MOZART, W.A.: Idomeneo (Salzburg Festival, 2006)

MOZART, W.A.: Idomeneo (Salzburg Festival, 2006)


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- (Disc 1)
Idomeneo, K. 366

Date of Production: 2006
Festival: Salzburg Festival
Venue: Haus fur Mozart, Salzburg
Playing Time: 02:45:55
Catalogue Number: A04001471

Written for the court of Munich in 1780/81, Idomeneo is often regarded as the first of the seven undisputed masterworks in Mozart's dramatic oeuvre. Never before had he cast such bold, impassioned music into a dramatic form or devised such a well-calibrated dramaturgy. Was it the plot that drove Mozart to such extremes of expressive power? The story evokes countless other opera seria subjects: King Idomeneo has promised to sacrifice to Neptune the first person he meets if he is saved from shipwreck; this turns out to be his son Idamante, who stands between two women, the Trojan Princess Ilia, whom he loves, and the Greek princess Elettra, who loves him. Four people on the edge of the abyss, drawn together by passion, torn apart by reasons of state...

Such an extraordinary work deserves an exceptional interpretation. And this is ensured by Sir Roger Norrington and the Camerata Salzburg playing on an "island" (the action unfolds on Crete) surrounded by narrow ramps on which the singers, literally "on the edge of the abyss," pace about in search of one another, of love, of redemption... Simplicity and elegance stamp both the production of Ursel and Karl-Ernst Herrmann, and the playing of the Camerata Salzburg. Norrington entices entire catalogues of nuances from his players, but never yields to manneristic over-refinement. His Mozart is slender and suave, rigorous and concise.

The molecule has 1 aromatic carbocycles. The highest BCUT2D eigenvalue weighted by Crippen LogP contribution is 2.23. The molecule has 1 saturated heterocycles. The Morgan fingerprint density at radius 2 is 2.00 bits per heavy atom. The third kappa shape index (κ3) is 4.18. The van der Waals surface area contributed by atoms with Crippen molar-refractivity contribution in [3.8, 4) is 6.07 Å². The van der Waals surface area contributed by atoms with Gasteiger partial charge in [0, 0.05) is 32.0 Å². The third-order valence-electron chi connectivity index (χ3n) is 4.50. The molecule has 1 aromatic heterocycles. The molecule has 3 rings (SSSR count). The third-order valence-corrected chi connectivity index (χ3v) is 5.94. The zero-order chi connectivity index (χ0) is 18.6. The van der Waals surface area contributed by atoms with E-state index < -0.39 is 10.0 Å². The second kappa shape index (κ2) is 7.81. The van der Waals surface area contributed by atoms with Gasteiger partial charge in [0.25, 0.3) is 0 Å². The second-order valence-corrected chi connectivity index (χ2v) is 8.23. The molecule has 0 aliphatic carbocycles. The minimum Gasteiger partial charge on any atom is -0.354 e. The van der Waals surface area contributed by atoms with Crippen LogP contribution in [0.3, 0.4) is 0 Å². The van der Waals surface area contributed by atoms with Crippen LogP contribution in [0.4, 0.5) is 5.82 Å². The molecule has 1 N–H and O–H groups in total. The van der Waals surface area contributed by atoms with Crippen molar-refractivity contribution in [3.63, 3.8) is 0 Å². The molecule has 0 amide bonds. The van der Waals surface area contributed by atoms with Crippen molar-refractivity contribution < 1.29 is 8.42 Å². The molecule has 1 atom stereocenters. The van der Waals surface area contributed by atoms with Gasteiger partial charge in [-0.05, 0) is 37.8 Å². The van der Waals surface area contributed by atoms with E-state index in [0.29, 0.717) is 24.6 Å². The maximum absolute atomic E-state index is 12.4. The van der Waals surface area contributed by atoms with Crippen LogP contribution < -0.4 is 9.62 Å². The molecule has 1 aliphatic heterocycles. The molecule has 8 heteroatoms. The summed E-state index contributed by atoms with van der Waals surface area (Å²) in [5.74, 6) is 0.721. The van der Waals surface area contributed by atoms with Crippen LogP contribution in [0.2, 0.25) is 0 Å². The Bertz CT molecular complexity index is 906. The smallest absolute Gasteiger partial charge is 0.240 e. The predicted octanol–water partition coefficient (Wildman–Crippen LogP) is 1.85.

Under his baton, the soloists Ramon Vargas as Idomeneo, who colors his despair with exquisite delicacy and rousing bravura. Magdalena Kozena is a passionate, glowing Idamante and Ekaterina Siurina a lyrical Ilia. As Elettra, Anja Harteros triumphs with dramatic fire and intensity. Every inch a noblewoman, she hurls out her vengeance aria with repressed fury rather than scenery-chewing theatrics. They and their colleagues Jeffrey Francis, Robin Leggate and Gunther Groissbock, along with the Salzburger Bachchor, lend their artistry to this unforgettably intense performance.

Part 1

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